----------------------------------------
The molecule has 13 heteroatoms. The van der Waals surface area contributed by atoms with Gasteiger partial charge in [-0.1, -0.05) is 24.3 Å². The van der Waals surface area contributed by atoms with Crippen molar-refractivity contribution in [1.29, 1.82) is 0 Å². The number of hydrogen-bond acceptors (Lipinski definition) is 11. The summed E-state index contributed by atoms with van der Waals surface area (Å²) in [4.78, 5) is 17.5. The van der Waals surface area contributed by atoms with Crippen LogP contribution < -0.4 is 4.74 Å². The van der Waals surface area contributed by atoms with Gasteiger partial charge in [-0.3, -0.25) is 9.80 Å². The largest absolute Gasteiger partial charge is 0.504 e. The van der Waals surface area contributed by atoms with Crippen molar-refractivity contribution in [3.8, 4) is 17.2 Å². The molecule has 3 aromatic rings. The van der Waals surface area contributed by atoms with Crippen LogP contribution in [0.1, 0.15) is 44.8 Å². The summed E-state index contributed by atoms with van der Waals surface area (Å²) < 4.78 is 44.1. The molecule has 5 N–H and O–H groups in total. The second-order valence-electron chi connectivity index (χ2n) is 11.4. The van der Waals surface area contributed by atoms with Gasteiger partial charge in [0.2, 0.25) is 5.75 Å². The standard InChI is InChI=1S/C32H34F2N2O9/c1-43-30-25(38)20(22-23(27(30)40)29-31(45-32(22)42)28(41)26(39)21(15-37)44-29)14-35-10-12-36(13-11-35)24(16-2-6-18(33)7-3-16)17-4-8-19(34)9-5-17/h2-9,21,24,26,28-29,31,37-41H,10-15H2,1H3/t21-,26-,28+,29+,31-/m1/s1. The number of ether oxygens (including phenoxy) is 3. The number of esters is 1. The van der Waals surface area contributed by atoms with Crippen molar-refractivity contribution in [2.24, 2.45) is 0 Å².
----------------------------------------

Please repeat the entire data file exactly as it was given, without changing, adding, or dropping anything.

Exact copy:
The molecule has 13 heteroatoms. The van der Waals surface area contributed by atoms with Gasteiger partial charge in [-0.1, -0.05) is 24.3 Å². The van der Waals surface area contributed by atoms with Crippen molar-refractivity contribution in [1.29, 1.82) is 0 Å². The number of hydrogen-bond acceptors (Lipinski definition) is 11. The summed E-state index contributed by atoms with van der Waals surface area (Å²) in [4.78, 5) is 17.5. The van der Waals surface area contributed by atoms with Crippen LogP contribution < -0.4 is 4.74 Å². The van der Waals surface area contributed by atoms with Gasteiger partial charge in [-0.3, -0.25) is 9.80 Å². The largest absolute Gasteiger partial charge is 0.504 e. The van der Waals surface area contributed by atoms with Crippen molar-refractivity contribution in [3.8, 4) is 17.2 Å². The molecule has 3 aromatic rings. The van der Waals surface area contributed by atoms with Crippen LogP contribution in [0.1, 0.15) is 44.8 Å². The summed E-state index contributed by atoms with van der Waals surface area (Å²) < 4.78 is 44.1. The molecule has 5 N–H and O–H groups in total. The second-order valence-electron chi connectivity index (χ2n) is 11.4. The van der Waals surface area contributed by atoms with Gasteiger partial charge in [0.2, 0.25) is 5.75 Å². The standard InChI is InChI=1S/C32H34F2N2O9/c1-43-30-25(38)20(22-23(27(30)40)29-31(45-32(22)42)28(41)26(39)21(15-37)44-29)14-35-10-12-36(13-11-35)24(16-2-6-18(33)7-3-16)17-4-8-19(34)9-5-17/h2-9,21,24,26,28-29,31,37-41H,10-15H2,1H3/t21-,26-,28+,29+,31-/m1/s1. The number of ether oxygens (including phenoxy) is 3. The number of esters is 1. The van der Waals surface area contributed by atoms with Crippen molar-refractivity contribution in [2.24, 2.45) is 0 Å².